Associative plurals

Yokoyama, Olga olga at
Tue Apr 5 04:01:43 UTC 2011

In Japanese, you can add them to kinship terms as well (o-kaa-san-tachi 'mother et al'). In the 19th century Russian peasant letters (by speakers of North Russian dialect)) I have found a similar phenomenon with a subject personal name in sg but with pl verb agreement (e.g. John were, meaning 'John and wife were').

Olga T. Yokoyama


Department of Applied Linguistics

University of California, Los Angeles

Tel. (310) 825-7694

Fax (310) 206-4118

-----Original Message-----
From: funknet-bounces at [mailto:funknet-bounces at] On Behalf Of Marianne Mithun
Sent: Monday, April 04, 2011 8:24 PM
To: funknet
Subject: Re: [FUNKNET] Associative plurals

There is an article on this:

Corbett, Grevill and Marianne Mithun. 1996. Associative forms in a typology

of number systems: evidence from Yup'ik. Journal of Linguistics 32: 1-17.

Central Alaska Yup'ik Eskimo, and Central Pomo, among many other languages

have these. You can add them to proper names.

Marianne Mithun

--On Monday, April 04, 2011 9:59 PM -0500 David Tuggy <david_tuggy at>


> Hello, all,


> I'm interested in a phenomenon that I understand some to have called

> "associative plurality", in which a plural does not designate a group of

> items all properly designated by the pluralized nominal entity but rather

> a group of items associated with such a nominal entity. It shows up

> dramatically in pluralized personal names, where something like _the

> Alices_ will mean not 'the group of people each called "Alice"' but

> rather 'Alice and those associated with her (i.e. her

> bunch/family/team/crew/party/etc.)' In Orizaba Nawatl (nlv), for instance,


> New?itzeh n ichpopochtih koxamo tlahtlaniskeh inka n Samueltih.

> yonder.they.come the whether they.will.ask with.them the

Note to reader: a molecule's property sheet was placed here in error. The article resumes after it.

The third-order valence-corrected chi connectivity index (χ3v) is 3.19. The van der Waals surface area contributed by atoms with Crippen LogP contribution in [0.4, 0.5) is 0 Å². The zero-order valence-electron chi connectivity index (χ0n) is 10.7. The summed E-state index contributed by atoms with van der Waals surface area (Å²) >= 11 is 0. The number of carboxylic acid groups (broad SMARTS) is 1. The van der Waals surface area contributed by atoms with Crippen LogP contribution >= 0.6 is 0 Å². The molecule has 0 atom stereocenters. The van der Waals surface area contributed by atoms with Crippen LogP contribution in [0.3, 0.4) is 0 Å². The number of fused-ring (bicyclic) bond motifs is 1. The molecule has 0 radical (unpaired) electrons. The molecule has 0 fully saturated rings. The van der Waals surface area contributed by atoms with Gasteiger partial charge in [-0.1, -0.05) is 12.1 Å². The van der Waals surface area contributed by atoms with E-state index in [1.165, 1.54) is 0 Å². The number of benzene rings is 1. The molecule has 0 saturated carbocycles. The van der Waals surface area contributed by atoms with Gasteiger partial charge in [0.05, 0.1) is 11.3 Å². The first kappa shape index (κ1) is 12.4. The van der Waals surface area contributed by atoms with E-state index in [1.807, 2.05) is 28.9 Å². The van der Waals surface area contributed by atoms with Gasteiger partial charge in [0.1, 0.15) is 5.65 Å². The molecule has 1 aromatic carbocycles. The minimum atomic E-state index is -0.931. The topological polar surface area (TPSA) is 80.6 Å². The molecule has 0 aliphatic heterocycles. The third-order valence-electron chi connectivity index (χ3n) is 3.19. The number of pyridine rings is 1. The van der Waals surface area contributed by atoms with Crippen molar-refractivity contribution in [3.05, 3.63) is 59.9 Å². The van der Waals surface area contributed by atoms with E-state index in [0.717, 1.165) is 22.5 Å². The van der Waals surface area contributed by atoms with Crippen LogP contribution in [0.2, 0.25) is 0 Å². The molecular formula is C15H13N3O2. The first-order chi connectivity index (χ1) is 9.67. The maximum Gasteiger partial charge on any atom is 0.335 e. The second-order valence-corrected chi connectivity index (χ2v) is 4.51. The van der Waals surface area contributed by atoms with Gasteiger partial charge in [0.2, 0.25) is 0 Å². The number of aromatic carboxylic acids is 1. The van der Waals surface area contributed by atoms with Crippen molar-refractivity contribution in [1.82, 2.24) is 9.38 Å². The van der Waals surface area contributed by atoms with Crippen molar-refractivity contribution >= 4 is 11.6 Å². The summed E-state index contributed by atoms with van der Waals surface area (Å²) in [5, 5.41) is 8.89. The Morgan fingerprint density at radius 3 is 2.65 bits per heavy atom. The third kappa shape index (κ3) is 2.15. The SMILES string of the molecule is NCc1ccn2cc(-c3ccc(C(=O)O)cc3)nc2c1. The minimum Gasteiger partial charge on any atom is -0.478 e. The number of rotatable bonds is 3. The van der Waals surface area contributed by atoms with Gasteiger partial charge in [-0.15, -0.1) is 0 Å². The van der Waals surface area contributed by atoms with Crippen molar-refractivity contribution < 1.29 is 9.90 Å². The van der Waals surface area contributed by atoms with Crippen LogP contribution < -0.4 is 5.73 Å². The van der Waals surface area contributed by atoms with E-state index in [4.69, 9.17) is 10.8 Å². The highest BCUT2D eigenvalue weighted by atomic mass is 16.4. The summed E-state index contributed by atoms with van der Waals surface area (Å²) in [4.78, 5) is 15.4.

> Those girls that are coming over there are probably going to ask after

> Samuel and his friends.


> Here is a normal plural, meaning 'group of people each of which

> is a girl', but is associative. Note too the plurality of the

> 'agreement-marker' postpositional object in the word 'with.them':

> sometimes that kind of thing is the only marker for an associative plural

> in Orizaba: _Samuel inkal_ (Samuel means 'the house of

> Samuel's family/group'.


> My two main questions:


> (1) How widespread a phenomenon is this? What languages allow an

> associative plural for proper names? (Are there any varieties of

> English/Spanish/etc. that allow it?) Do they also allow a standard-plural

> interpretation?

> (2) What other kinds of nominal entities show something similar? E.g. in

> my English _dishes_ often means 'dishes [= plates] and other such things,

> e.g. silverware, glasses, pots & pans'; does that count? Does any

> language allow associative plurals for just any noun? What about 1st and

> 2nd person plural pronouns, where perhaps only one person is speaker or

> addressee, but another group is associated with that person to make the

> plurality. Does any language *not* allow an associative plural meaning

> for them? Does any language distinguish a 'multiple speaker' 1pl pronoun

> from an associative one?


> Pointers to any good discussions of this in the literature would be

> appreciated as well.


> ?David Tuggy










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